IN September 1983, many foreigners came to the Democratic People’s Republic of Korea to attend the celebrations of the 35th anniversary of its founding. Among them there was an Indonesian girl called Chinsonnyo Moran. To be invited to such a mega-event was a great honour to this young student. In fact, she was fortunate from the moment of her birth.
The April 1965 visit to Indonesia by President Kim Il Sung (1912-1994) was a milestone in improving the relations between the two countries.
Around that time, the then Indonesian chargé d’affaires ad interim to the DPRK asked President Kim Il Sung to name his newborn daughter in Korean fashion. Soon afterwards, the President sent a letter to the effect that he named her Chinsonnyo Moran (Chinson means friendship; nyo, girl; and moran, a peony flower in Korean).
Later, after returning to her country, the girl missed the DPRK where she was born. When she entered a university after finishing a secondary school course, she wanted to visit the DPRK. Told about her wish, President Kim Il Sung instructed officials concerned to invite her and her mother and treat them well.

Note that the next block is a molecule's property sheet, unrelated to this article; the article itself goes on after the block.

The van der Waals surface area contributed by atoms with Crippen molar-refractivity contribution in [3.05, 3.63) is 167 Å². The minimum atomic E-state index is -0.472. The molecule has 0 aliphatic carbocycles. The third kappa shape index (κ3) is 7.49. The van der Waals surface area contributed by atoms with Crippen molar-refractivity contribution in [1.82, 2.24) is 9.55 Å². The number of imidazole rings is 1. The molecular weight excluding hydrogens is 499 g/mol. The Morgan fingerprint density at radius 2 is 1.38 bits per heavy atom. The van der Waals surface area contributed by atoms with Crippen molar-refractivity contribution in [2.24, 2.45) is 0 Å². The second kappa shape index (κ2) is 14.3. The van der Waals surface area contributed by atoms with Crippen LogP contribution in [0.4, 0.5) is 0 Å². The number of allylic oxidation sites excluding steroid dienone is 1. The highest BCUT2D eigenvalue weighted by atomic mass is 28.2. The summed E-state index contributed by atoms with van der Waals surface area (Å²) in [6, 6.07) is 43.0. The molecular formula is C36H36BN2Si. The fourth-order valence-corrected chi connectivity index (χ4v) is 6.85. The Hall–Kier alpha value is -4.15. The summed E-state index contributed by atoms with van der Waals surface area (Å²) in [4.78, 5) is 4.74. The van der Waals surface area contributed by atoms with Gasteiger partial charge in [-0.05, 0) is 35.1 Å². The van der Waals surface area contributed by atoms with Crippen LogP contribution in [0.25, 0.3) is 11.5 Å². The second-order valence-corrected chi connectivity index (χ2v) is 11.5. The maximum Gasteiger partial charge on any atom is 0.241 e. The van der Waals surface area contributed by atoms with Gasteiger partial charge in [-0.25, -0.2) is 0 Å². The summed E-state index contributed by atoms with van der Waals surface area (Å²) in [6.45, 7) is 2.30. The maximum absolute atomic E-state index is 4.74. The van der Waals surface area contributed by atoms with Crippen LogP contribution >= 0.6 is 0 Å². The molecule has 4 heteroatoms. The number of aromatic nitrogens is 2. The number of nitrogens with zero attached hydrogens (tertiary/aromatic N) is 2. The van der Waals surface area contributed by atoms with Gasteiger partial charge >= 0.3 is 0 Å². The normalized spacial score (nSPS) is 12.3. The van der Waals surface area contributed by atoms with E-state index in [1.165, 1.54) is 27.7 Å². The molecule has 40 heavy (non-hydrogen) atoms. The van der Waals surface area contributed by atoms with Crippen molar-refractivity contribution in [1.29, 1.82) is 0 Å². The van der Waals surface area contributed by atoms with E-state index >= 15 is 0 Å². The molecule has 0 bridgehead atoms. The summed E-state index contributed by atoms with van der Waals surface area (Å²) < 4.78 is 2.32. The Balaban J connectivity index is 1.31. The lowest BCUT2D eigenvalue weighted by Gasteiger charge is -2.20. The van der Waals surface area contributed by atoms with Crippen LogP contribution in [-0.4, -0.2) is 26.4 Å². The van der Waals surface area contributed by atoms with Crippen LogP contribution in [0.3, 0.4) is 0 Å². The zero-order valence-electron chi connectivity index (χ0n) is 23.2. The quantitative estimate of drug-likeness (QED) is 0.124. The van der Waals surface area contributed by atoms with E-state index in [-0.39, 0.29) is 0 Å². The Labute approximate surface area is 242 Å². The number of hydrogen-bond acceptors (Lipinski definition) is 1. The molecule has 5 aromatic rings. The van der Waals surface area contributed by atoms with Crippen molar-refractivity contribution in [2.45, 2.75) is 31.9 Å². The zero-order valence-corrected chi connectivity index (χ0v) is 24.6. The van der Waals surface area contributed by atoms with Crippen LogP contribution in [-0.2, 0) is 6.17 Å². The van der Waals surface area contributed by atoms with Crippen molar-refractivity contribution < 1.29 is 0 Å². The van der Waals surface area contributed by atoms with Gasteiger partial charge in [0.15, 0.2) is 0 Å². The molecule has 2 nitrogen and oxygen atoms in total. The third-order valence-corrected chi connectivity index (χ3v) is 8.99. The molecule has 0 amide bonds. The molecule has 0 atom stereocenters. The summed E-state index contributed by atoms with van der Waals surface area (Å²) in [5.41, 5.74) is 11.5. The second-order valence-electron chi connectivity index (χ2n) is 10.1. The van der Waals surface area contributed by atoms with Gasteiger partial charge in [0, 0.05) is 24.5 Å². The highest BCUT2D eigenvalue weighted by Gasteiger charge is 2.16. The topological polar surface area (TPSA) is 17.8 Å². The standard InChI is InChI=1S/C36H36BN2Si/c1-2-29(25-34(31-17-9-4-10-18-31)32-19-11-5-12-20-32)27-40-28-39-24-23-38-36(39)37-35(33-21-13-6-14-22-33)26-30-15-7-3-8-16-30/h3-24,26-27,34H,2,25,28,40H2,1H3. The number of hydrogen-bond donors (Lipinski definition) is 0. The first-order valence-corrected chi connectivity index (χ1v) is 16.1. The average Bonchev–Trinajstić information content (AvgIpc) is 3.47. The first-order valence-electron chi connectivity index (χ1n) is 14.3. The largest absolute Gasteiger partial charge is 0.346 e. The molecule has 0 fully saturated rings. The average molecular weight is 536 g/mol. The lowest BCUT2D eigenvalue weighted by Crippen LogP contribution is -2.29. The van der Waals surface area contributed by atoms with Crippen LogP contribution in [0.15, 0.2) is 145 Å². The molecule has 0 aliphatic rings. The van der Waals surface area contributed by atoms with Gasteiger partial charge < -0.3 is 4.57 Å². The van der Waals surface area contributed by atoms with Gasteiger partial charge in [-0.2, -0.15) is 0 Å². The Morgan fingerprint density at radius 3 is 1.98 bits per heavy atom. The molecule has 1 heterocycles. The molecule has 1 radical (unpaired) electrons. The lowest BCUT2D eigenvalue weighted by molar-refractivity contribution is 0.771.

Kim Il Sung met the girl and her mother on September 10. It was a day after the 35th anniversary of the country, and participants in the celebrations included hundreds of delegations, delegates and individuals from over 110 countries. All of them wanted to meet the President. The Indonesian women were honoured to see the leader ahead of others. Asking the girl about her father’s work in Sri Lanka, he said: Chinsonnyo means friendship between the two countries and Moran, a beautiful peony flower. From olden times, peony has been called the king of flowers.
Then he had a photo taken with them and gave them an embroidery work and picture frame as his gifts. The frame was for the photo taken with them that day.
Seven years later, receiving a report on the girl’s marriage, he had wedding gifts sent to her. Her family was deeply impressed by the President’s benevolent care. [KK]